In recent years, you’ve probably heard a lot about sensory artists and the captivating and unique field of entertainment of sensory art and mentalism. But what exactly does it mean? Most of the sensory art segments you’ve seen, on television or at shows, do not include all of the five main senses. So does that mean that there are senses that a sensory artist cannot influence when performing before participants and audiences in mentalism and sensory art segments?
Well, like many things in life, especially in the dynamic and diverse entertainment industry, the truth is a bit complex and it isn’t necessarily possible to provide a simple, direct answer to the question of whether a sensory artist can in fact influence all five senses. Below, we’ll explain and demonstrate how there are mentalists and sensory artists (led, of course, by the top master mentalist in the world, Lior Suchard) who can definitely perform advanced, impressive exercises in which they influence the sensory perception of each of the five primary senses, while others in the field of sensory art don’t really achieve similar results.
What are our senses?
In general, the widespread perception is that people have five primary senses: sight, hearing, touch, taste, and smell. Beyond those, science has pretty much agreed today on a model that suggests that humans have other sensory capabilities beyond those five central, primary senses, but these have more limited, specific expressions that are not like a “full” sense. Examples of such mini-senses are balance, sensing the body while in motion, and the body’s orientation in a physical space.
The human senses are defined by the ability to take in information from the person’s surroundings, from the environment, and from bodily-physical expressions, intake that is translated via a physiological process into electric signals that the human brain is able to process and convert into feelings that we connect to each of the five main senses. Thus, the sense of smell and sense of taste are essentially chemical senses that identify certain materials via designated receptors on the nose and tongue. The sense of touch and hearing are senses based on feelings of pressure and specific receptors, and the sense of sight is based on light receptors inside the eye.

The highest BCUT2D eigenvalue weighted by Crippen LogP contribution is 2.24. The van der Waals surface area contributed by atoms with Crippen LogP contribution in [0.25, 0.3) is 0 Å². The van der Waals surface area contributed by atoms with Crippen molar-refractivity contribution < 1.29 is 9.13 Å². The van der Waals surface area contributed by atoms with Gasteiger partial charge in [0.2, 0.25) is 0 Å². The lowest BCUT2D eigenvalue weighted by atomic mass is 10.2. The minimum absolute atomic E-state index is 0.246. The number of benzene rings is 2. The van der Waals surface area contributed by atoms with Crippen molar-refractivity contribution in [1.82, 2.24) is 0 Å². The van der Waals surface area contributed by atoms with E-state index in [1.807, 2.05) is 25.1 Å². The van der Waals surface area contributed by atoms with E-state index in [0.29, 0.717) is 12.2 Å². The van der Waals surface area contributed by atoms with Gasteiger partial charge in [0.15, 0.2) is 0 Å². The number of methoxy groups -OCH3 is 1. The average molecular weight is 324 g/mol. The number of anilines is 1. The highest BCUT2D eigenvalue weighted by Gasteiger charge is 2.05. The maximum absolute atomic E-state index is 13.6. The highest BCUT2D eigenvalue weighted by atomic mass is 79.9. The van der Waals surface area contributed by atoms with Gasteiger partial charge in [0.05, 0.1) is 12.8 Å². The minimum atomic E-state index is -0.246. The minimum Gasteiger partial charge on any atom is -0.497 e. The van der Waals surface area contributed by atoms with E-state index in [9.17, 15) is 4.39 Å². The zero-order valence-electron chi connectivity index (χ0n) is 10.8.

Can a sensory artist influence the taste of a specific food for a participant at a show?
When exploring the sometimes-complex topic of whether there are senses that a sensory artist cannot influence, the sense of taste is always mentioned. This is because it’s a sense that seems hard to manipulate (although it is definitely possible!), and because usually, during sensory art and mentalism performances, the sense of taste isn’t usually included.
Therefore, in order to answer the primary question of this article, we will examine whether an expert mentalist or skilled sensory artist can impact the taste of a specific food, for example, despite the fact that the participant in the segment knows in advance what taste he expects that food to have – such as chocolate or another familiar, common food.
It might surprise you to hear that the truth is that yes, a professional, experienced, high-quality sensory artist, a master in this unique entertainment field, can definitely cause participants at a show to taste a different taste than they expected when eating a specific familiar food. The influence is obviously not by making physical or chemical changes to the food itself, but rather entirely using advanced techniques of sensory art and influencing the sensory perception of the participants. Similarly, it is possible to influence the sense of smell, in addition to the more familiar aspects of sensory art such as impacting the sense of sight, hearing, perception of reality, and sometimes the sense of touch too.
How does it happen? When techniques such as suggestion, guided imagery, NLP, reading body language, and transferring messages through non-verbal communication are implemented precisely and cleverly by an expert like Lior Suchard, he can literally cause participants at his mentalism show to taste a different, unexpected taste when eating familiar foods.
The bottom line: Clever, precise execution, with a lot of professionalism and of course a talent for mentalism and entertainment, can allow a sensory artist to influence all of the senses in a captivating and surprising way, in order to provide viewers with a multi-sensory, breathtaking show experience. Want to see how it happens in real life? Lior Suchard is waiting for you!